When you think of Manchester, you likely think of three things; the football clubs, bands like The Stone Roses and Oasis and of course, the rain. It was a smart move by Batz Inda Belfry, the brightest duo to emerge from the city in years, to name a track on their debut EP Two Fly after the latter then.
In fact, the aforementioned track ‘Rain’ pays tribute to the home they share with Messrs Scholes and Gallagher, declaring that despite the continuous downpours, the city is still just as vibrant as any other. “Please believe me, my city’s the best /yeah I love the North West” Envy, one half of the duo, spits before her partner One Da tells the story of a typical day shopping in the city: “Just my hood up, no hat on /spot of shopping with my mac on /stop and chat for a sec, then I plug my track back on /singing in the rain, man we crack on”. It forms the EP’s finale, but its unique, slowed-up beat and honest wordplay make it a strong platform to build on as the lead single.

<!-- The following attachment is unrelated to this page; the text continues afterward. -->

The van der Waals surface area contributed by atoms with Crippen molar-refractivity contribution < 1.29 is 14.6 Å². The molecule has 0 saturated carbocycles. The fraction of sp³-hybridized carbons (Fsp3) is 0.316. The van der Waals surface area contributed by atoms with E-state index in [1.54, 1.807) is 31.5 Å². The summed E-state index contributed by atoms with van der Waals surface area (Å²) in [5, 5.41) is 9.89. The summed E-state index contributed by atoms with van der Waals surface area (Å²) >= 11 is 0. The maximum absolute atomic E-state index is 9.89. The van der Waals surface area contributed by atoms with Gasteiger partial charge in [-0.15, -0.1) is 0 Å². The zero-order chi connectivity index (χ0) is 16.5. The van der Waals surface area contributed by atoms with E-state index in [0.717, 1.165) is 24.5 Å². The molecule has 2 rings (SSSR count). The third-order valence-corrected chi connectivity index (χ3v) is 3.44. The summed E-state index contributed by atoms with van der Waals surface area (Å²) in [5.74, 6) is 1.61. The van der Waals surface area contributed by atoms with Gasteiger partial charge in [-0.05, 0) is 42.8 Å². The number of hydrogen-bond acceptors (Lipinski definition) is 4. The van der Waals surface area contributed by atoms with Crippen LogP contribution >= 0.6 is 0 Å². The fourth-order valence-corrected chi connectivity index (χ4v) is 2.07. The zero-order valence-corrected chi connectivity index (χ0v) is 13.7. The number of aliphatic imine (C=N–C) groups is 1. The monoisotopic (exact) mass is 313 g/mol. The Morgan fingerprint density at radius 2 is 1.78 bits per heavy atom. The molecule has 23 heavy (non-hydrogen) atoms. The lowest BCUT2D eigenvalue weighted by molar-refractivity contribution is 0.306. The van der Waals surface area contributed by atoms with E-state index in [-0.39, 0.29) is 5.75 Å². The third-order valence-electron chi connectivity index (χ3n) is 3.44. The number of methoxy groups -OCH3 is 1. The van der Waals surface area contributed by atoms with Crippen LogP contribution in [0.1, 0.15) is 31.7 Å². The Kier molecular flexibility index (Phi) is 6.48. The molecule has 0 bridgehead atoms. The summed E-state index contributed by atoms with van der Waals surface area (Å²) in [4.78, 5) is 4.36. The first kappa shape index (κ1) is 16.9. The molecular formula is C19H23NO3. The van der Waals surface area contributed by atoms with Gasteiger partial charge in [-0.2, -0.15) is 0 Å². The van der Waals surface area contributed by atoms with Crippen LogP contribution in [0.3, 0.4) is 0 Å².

Another of the six track offering that shares that chilled vibe is ‘Seaweed’, the release championed by Radio 1’s Huw Stephens following the recent short film which forms the video. The girls distort their voices for the spaced-out hook: “let the tide roll out and let it flow in, seaweed in the ocean” before pairing it with rock hard bars like One Da’s “I beat the beat so hard it needs a plaster / don’t see you people in labour, so I have no need to gas ya”.
However, the versatility that has allowed Envy to work with artists like JME and seen One Da hailed by Mistajam as one of Manchester’s ‘Top 3 to Watch’ is demonstrated superbly on faster tracks like the truly gritty ‘White Van’ on a beat that’ll take you back to old school sounds of The Streets. Like much of Batz Inda Belfry’s material, it’s unforgiving, boastful and thereby refreshing as seen in Envy’s: “I’m unorthodox, pour Courvoisier in the cornflake box, masturbate to Family Guy and go to sleep with a porno on”.
It’s no surprise, judging by this first production at least, that there is so much excitement surrounding Batz Inda Belfry. They combine to create lyrical content that is largely unparalleled as female artists and while their potential is indisputable, they’re already putting out sharp tracks that are forcing more and more onlookers in the scene to pay attention.